• As the Milwaukee Journal Sentinel reports, since Gov. Walker’s reforms took effect, Wisconsin state and local governments have saved hundreds of millions of dollars, as a result of:
  • $226.3 million from higher pension contributions from state workers;
  • $82.4 million from state workers paying more for their health insurance;
  • $464 million from local government workers paying more for their pensions;
  • $65 million from other changes related to health coverage; and,
  • And as much as $300 million from local government workers paying more for health insurance.
  • These savings have helped prevent the layoffs and reductions in services that otherwise would have been necessary. By looking at what’s happened across the state, citizens can see the impact of these reforms. Those school districts that were not affected by reform and were unable to renegotiate contracts with labor have faced the biggest budget challenges and had to lay off workers. For example, Milwaukee’s public schools have an agreement with the education union that was not affected by the new law. Instead of voluntarily renegotiating the contracts terms in face of budget realities, the teachers unions opted for layoffs. The school districts of Milwaukee, Kenosha, and Racine, which were not affected by the new law, accounted for 13.3 percent of Wisconsin’s educational staff but suffered 42.5 percent of staff reductions. (Weekly Standard background link here)
  • Prior to these reforms which allowed for a renegotiation of labor contracts so that government employees contribute to their benefits, the Kaukauna School District faced a $400,000 deficit and was scheduling staff cuts to fill the hole. As a result of increased government worker contributions for benefits, that deficit has not only been eliminated, but the district now has a surplus. (MacIver Institute background PDF here, on p. 8)
  • These reforms dramatically reduced the state of Wisconsin’s budget deficit.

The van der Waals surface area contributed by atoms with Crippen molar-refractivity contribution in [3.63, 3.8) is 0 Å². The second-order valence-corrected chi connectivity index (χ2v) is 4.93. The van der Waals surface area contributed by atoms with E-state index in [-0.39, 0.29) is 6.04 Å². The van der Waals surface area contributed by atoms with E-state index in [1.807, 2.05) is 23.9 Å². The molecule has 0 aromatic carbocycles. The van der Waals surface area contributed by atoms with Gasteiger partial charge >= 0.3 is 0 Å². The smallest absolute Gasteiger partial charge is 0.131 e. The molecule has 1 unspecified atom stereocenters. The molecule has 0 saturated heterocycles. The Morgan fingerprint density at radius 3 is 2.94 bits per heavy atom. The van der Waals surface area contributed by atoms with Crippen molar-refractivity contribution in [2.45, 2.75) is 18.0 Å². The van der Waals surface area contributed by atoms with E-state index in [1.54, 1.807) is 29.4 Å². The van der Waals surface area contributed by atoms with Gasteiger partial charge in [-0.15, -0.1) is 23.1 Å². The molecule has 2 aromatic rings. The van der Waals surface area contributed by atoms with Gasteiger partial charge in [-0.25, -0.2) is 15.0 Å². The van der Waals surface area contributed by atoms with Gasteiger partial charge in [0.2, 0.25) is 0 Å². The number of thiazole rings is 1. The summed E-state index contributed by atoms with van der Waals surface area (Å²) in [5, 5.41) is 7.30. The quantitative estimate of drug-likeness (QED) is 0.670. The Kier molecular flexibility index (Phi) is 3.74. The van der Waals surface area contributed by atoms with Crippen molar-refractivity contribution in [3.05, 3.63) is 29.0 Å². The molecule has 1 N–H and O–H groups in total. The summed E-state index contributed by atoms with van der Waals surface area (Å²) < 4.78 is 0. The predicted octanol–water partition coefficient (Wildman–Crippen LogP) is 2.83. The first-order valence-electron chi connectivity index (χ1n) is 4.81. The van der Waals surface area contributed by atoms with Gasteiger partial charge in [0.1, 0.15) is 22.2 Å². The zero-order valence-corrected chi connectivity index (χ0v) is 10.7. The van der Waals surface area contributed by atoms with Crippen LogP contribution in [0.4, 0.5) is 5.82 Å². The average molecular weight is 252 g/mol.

Most Americans assume that when unions negotiate that they are focused on ensuring fair pay and safe, fair working conditions for employees.

But did you know that government unions also made deals to require that governments purchase health insurance through the union itself, and pay a significant surcharge? And did you know that they create rules making it difficult (and costly) to fire bad teachers and to compensate top performers, and that require that layoffs be made based on seniority?

  • Gov. Walker’s reforms made it possible for government to get competitive bids from health insurance providers. Governments have realized significant savings as a result. The MacIver Institute reports that in the twenty-five school districts which report switching health insurance providers, the average savings has been more than $730,000, or $200 per student. (Link to background PDF here)
  • Today, as a result of reforms, school districts can make employment and compensation decisions based on merit, rather than seniority, as had been required under union rules.
  • Government workers can still join a union. Yet instead of forcing all government workers to pay dues to union bosses, now employees can decide whether to join and pay to be a part of the union. Taxpayers are also no longer responsible for the cost of collecting union dues. (Milwaukee Journal Sentinel background link here)

Wisconsin residents may think there were better ways to have addressed the state’s budget problems than requiring state workers to contribute to their benefits and giving local leaders more freedom to negotiate better deals for taxpayers.

But did you know that Governor Walker’s opposition – Milwaukee Mayor Tom Barrett – has refused to present a plan for how he would have closed Wisconsin’s billion dollar budget gap?

Wisconsin voters deserve a choice. But they deserve a real choice—not just one side refusing to answer questions or to offer a plan that voters could evaluate, while criticizing those who have actually made hard choices.

 

What You Need to Know

Government workers have rights:

  • Government workers have the right to unionize.
  • They deserve fair compensation for their hard work and years of service.
  • They also shouldn’t be promised more than politicians know that government can afford to deliver.
  • They deserve benefit packages and retirement systems that are real and that the government will be able to afford to pay, not that are based on unsustainable promises.

Taxpayers also have rights:

  • They shouldn’t have to shoulder compensation packages for government workers that are the result of negotiations between union bosses and the politicians that those union bosses help elect, and on whom the politicians are looking for future contributions and reelection help.
  • They shouldn’t have to pay for super-size benefits that exceed anything like those the taxpayers themselves are receiving.
  • Local, city and state governments shouldn’t be pushed to the brink of bankruptcy, jeopardizing essential services, in the name of protecting every last penny of compensation for an overpaid government bureaucracy.

We need balance. We need honest numbers and honest accounting so we can find real solutions to get back on course. This isn’t about politics; it’s simple math. And we can do it, if we work together.